Because coding is hard, this would likely be a Bitsy (an easy to use 2d pixel art development software) game, where the player would “collect” items that would in turn reveal dialogue. Imagine Calypso singing, the player following a trail of music notes across the island as she wonders if this will be the day that her song makes Odysseus forget home. Picture a scene of her gathering materials and weaving, trying to make Odysseus change into newer clothes made by her “loving” hand. Throughout all of these scenes, Calypso would be the only one to speak, be it to herself (the audience) or Odysseus. She’d have full control over the narrative (which maybe philosophically is challenging to say because she’s a character in the game but w/e, u know what I mean) and give her the space to speak. At the end of each day, there’d be a scene where she confronts Odysseus, who is sobbing silently on the shore, and asks him, if not begs him, to stay and to be happy about it.


This cycle, with varying dialogue, would continue for several scenes, perhaps over several “days,” although more than 24 hours would be implied between each daily snapshot. At the halfway point of this game, Hermes would arrive. Here’s a bit of dialogue from Calypso’s rewritten speech:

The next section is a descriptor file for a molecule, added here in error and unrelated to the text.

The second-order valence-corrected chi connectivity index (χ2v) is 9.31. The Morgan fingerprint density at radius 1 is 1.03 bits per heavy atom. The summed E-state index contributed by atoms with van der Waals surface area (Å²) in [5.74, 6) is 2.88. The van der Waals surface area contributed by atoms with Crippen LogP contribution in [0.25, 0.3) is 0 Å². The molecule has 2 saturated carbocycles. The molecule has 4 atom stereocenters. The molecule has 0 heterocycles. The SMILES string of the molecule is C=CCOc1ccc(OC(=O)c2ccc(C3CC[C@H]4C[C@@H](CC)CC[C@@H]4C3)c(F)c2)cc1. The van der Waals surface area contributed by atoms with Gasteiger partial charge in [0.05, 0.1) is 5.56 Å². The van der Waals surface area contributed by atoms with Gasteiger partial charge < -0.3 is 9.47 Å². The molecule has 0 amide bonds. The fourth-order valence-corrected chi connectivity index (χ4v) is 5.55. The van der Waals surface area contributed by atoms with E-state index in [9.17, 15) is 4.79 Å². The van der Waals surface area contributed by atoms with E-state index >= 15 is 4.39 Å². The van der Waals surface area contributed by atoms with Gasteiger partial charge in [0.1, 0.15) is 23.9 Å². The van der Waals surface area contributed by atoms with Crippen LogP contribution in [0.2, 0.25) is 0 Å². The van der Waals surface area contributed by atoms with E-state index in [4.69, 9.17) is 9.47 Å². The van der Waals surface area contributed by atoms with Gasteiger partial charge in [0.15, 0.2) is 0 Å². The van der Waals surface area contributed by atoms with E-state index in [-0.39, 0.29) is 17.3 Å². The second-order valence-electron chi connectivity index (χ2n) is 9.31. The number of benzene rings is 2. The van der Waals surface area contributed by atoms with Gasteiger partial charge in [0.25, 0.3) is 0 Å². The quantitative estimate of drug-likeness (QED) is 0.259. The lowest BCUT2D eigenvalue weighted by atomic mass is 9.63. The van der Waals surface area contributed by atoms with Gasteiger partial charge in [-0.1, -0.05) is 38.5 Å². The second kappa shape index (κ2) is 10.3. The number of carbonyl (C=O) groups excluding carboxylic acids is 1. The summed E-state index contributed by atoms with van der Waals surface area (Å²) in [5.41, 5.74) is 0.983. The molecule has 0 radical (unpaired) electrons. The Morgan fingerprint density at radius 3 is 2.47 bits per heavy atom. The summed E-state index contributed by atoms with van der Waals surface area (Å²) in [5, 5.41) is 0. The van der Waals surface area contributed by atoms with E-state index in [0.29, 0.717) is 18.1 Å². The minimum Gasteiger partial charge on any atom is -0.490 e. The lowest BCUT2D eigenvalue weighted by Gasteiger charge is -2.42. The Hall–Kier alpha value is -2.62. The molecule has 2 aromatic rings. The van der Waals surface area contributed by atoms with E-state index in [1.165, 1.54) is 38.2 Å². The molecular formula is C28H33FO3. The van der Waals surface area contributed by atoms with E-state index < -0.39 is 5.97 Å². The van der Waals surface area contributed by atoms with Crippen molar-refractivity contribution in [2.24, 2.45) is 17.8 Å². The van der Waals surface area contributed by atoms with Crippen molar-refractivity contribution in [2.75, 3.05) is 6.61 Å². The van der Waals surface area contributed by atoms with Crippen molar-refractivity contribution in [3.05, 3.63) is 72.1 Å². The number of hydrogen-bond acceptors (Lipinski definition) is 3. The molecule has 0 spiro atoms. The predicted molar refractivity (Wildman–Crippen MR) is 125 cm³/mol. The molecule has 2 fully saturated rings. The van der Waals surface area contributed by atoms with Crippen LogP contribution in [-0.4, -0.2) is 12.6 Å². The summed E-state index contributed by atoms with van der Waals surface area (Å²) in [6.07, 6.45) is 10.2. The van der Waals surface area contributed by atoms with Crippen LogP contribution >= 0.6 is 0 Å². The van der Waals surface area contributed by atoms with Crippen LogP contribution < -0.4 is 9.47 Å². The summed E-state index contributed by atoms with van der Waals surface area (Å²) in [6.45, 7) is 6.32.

CALYPSO: “You cruel, jealous gods! You scorn me, a goddess, for having taken a man

to sleep with as a lover in my bed—”


CALYPSO: “—when you, tired of your divine marriage beds, steal away lesser beings for your own amusement! Have I, with my one prize, outdone Zeus—


CALYPSO: “—outdone Zeus and his Europa? His Ganymede? His Io, his Callisto? You male gods wish to shame me for living with a man I pulled from the wreckage of  Zeus’ wrath—how can he now tell me to give him back?”